Hide and seek by Vernon Scannell

‘Hide and seek’ by Vernon Scannell is about a young, excitable infant playing the childhood game of hide and seek.

It begins by revealing the juvenile excitement experienced by a child when playing a game – ‘Call out. Call loud: I’m ready! Come and find me!’ Through the poets use of exclamation marks we can see the child’s joy at partaking in the game. It is exhilarating and fun time for the child, but it is also very competitive. The manner in which he hides shows this competitiveness; he meticulously hides under dirty sacking in the garden shed and makes sure that his feet aren’t ‘sticking out’ .

Also when his friends are seeking him, they are portrayed as ‘prowling in’, and ‘whispering at the door’. This further intensifies the degree of competitiveness within the game.

However he is determined to win the game, and after a lengthy space of time he thinks, ‘It is time to let them know that you’re the winner’.

By know the child is supremely confident that he has emerged the victor, however it only exaggerates his betrayal and feeling of abandonment when he finds out the truth.

Finally when the boy victoriously emerges from his hiding place, and shouts ‘I’ve won, I’ve won! Here I am!’ he is greeted by a scene of nothingness -‘The darkening garden watches. Nothing stirs’. His childish dreams of a grand procession in his honour are dashed immediately, and we begin to sympathise with the boy as he tragically realises that he has been betrayed and deserted by his friends.

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The most important theme explored in ‘Hide and seek’ is the individual status of one human being. The poem asks the contentious question, how much do we really matter? The poet divulges into this topic and comes to the conclusion that we are not individually important in the wider scheme of things than we think.

‘Half-past Two’ by U.A. Fanthorpe concentrates more on the idea of time and the ways in which it governs society. The poem revolves around a child being punished for doing ‘Something Very Wrong’. The use of capital letters gives the impression that the act committed must have something very serious, and also describes the angered tone of voice that the teacher may have used when admonishing him. However the next line contrasts sharply with these thoughts by saying – ‘(I forget what it was)’.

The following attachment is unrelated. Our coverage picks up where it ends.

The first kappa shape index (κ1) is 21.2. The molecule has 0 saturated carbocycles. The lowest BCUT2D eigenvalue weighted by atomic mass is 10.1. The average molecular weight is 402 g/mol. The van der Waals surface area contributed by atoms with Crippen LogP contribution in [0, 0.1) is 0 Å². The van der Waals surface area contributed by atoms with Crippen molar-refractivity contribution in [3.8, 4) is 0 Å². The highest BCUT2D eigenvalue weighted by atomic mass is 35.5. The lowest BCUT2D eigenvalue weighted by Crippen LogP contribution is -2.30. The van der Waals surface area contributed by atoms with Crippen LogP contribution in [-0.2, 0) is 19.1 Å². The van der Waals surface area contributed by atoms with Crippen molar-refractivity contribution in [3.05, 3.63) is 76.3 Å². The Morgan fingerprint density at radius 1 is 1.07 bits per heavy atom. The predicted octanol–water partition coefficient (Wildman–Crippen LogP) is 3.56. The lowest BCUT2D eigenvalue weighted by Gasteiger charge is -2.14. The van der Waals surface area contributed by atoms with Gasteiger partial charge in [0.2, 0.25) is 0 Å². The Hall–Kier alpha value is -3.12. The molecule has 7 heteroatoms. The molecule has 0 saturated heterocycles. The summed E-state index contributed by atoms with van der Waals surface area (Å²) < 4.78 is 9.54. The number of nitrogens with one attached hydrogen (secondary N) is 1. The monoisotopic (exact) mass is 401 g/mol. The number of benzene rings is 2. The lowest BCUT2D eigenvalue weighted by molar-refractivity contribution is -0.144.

The punishment given by the teacher is to make him stay in the ‘schoolroom till half-past two’. However, the words ‘half-past two’ are meaningless to the boy because ‘She hadn’t taught him Time’, and he was too scared to remind her of that. The boy is always respectful towards the teacher, and their social difference is exaggerated by the capital letter at the beginning of the word ‘She’. The teacher is perceived as a god-like figure to the boy, who has no power or say in any of her imperatives. The unfortunate boy has no comprehension of time and therefore ‘half-past two’ is double-dutch to him. The boy’s definition of time comes from aspects of his own family life – ‘Timeformykisstime’, ‘Gettinguptime’ and ‘TVtime’. The child, although not pre-linguistic, is not practiced in the use of regular time and hence must use time by thinking of things connected with it.